If you have cockatoos, it is a good time to clip the male's wings and take a bit of the wind out of his sails. This lets the female escape more easily if he is being too aggressive.
Stressing the birds may have something to do with bringing them into condition. I know of a famous aviculturist who "scares" birds this time of year by going into the aviary in a Halloween mask and yelling at them. I don't suggest this, but if you do a prebreeding examination and nail trim, you may introduce sufficient stress. But this is pure speculation. No one has confirmed the effectiveness of this type of activity.
Make sure the breeding environment is ready. Perches should be secure and not rocking on their attachments to the cage. Also, you want rough perches not PVC pipe. Natural branches are best because the female needs to sustain a good grip while the male mounts her and may not feel secure on an unstable or smooth perch. (If it is a mounting species like Amazons. Macaws just back up to each other and are very proud of copulating in front of you.)
Make sure nest boxes are in good repair. No leaks or you are asking for fungal problems. No holes or rotten spots for the birds to escape from. No unwanted intruders like mice, roaches, or ants. And, good clean dry substrate (shavings or whatever you use) so the birds can be stimulated by digging. Also, I have had great success by nailing a small piece of thin plywood over the nest box hole with just a small hole in the plywood so the birds can chew into the nest box. (This is mainly for birds who are healthy but otherwise won't breed or are not sufficiently stimulated to do so.) I tried this with some green-winged macaws that hadn't bred in years and got three fertile eggs. Maybe they are like kids. If you tell them they can't, then they will. If you have cockatoos, you may want to use a nest box with a double opening so the female can escape. I have seen females cockatoos held captive until they starved.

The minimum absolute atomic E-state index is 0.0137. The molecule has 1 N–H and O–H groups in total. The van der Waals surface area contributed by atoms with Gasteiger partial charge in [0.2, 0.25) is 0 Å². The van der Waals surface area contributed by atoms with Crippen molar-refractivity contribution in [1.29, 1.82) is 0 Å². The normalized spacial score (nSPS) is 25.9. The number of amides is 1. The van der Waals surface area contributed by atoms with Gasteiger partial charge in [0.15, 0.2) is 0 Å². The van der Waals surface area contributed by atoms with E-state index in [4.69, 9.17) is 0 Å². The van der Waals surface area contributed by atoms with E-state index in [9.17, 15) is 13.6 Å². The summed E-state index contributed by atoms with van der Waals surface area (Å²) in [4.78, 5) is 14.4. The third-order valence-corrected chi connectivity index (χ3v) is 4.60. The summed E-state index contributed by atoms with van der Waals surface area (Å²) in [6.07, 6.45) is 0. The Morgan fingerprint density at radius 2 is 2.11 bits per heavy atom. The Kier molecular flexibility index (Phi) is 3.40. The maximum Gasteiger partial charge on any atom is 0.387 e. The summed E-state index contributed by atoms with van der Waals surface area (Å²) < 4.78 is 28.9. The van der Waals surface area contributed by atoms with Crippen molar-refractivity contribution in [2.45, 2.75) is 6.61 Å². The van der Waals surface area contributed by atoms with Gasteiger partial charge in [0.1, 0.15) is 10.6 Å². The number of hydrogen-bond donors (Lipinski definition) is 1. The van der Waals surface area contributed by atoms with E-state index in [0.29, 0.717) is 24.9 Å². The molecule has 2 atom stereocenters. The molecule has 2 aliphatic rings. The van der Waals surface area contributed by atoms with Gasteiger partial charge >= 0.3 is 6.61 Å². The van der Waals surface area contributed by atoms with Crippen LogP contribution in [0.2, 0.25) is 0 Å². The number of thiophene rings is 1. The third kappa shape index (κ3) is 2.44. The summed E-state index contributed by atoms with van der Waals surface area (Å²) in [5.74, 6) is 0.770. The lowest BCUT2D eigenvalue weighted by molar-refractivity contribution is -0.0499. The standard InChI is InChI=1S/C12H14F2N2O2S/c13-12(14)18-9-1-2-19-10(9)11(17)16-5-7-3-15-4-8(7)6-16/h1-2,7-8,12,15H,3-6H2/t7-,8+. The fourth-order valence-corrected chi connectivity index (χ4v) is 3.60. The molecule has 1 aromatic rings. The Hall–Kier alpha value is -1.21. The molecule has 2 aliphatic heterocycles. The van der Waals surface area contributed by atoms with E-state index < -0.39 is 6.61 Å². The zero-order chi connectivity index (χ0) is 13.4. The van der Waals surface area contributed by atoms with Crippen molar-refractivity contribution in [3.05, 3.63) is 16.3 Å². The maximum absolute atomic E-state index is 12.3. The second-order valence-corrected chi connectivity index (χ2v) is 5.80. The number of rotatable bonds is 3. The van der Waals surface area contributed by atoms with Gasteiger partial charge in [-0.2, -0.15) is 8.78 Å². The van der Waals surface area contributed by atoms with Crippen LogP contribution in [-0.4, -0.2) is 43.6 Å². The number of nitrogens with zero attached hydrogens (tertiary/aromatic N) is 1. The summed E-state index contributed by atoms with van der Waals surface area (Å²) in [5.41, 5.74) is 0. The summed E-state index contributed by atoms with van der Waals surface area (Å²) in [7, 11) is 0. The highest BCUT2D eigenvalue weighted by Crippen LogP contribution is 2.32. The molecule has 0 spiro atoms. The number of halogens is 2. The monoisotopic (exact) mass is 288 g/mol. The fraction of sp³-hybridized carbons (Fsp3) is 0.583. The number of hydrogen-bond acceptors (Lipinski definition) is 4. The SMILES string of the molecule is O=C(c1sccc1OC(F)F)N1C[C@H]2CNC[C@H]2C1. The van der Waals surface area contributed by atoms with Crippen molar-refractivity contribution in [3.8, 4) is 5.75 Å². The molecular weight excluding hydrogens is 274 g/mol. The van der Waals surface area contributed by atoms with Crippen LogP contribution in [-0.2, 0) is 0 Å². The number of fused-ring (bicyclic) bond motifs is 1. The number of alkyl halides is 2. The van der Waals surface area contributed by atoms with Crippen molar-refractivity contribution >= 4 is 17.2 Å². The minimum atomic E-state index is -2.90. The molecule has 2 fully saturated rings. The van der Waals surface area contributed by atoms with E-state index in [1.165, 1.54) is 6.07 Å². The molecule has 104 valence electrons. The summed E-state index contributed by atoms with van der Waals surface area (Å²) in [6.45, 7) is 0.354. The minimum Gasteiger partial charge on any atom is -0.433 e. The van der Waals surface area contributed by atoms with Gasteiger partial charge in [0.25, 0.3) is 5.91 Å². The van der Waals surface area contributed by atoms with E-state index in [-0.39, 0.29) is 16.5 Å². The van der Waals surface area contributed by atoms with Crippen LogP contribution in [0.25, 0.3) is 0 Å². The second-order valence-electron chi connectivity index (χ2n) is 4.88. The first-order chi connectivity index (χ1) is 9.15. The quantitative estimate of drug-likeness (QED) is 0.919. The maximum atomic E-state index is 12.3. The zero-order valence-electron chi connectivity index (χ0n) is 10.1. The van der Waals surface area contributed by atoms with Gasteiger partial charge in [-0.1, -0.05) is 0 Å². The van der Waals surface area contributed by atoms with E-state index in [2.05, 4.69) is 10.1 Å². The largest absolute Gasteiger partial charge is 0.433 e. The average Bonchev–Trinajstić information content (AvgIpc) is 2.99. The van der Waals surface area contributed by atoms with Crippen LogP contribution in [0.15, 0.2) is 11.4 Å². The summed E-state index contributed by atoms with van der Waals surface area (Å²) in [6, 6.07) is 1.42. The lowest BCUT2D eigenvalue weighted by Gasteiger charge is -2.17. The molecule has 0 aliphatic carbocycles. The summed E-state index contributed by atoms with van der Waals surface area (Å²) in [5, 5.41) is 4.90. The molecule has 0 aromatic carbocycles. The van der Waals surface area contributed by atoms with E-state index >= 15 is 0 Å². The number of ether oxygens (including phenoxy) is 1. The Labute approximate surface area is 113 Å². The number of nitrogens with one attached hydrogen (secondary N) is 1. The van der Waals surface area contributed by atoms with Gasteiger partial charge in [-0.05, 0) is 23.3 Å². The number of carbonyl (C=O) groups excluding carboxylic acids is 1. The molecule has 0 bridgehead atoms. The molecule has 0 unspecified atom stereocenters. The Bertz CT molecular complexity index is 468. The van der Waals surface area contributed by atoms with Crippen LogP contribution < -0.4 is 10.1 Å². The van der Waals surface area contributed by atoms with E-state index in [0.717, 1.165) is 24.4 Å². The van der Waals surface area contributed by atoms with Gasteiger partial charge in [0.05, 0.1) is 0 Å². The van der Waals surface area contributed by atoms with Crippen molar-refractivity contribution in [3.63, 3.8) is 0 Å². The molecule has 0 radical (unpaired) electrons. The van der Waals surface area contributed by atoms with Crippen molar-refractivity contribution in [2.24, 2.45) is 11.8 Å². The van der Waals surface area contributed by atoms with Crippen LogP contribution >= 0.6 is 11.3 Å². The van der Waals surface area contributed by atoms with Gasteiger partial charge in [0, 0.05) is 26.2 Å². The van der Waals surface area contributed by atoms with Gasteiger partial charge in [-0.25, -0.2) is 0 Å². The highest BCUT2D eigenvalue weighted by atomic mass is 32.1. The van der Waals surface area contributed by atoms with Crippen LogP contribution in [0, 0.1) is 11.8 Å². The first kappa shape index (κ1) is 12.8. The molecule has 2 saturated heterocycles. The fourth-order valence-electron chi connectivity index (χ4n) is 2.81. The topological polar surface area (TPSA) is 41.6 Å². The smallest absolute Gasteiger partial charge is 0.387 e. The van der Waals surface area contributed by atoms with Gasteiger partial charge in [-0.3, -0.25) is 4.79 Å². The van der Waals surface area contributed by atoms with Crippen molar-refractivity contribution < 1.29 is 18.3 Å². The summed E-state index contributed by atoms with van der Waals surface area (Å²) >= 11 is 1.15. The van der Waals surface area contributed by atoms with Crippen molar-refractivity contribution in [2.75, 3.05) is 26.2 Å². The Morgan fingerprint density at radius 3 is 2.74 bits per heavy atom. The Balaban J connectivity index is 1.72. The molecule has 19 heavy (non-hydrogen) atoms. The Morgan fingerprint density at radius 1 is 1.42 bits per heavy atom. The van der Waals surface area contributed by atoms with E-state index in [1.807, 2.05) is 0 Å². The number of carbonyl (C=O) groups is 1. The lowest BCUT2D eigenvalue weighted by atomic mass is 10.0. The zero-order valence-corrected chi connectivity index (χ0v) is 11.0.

Finally, increase the amount of favorite (not fatty) foods like fresh fruits and a few nuts. Don't just give them more seed. Birds seem to be stimulated by fresh food flow. You can add a little mineral powder if you want, but a calcium block in the cage should be more than sufficient.
These are but a few suggestions for preparing the aviary. With a little luck and the right combination, chicks will be in the nursery soon.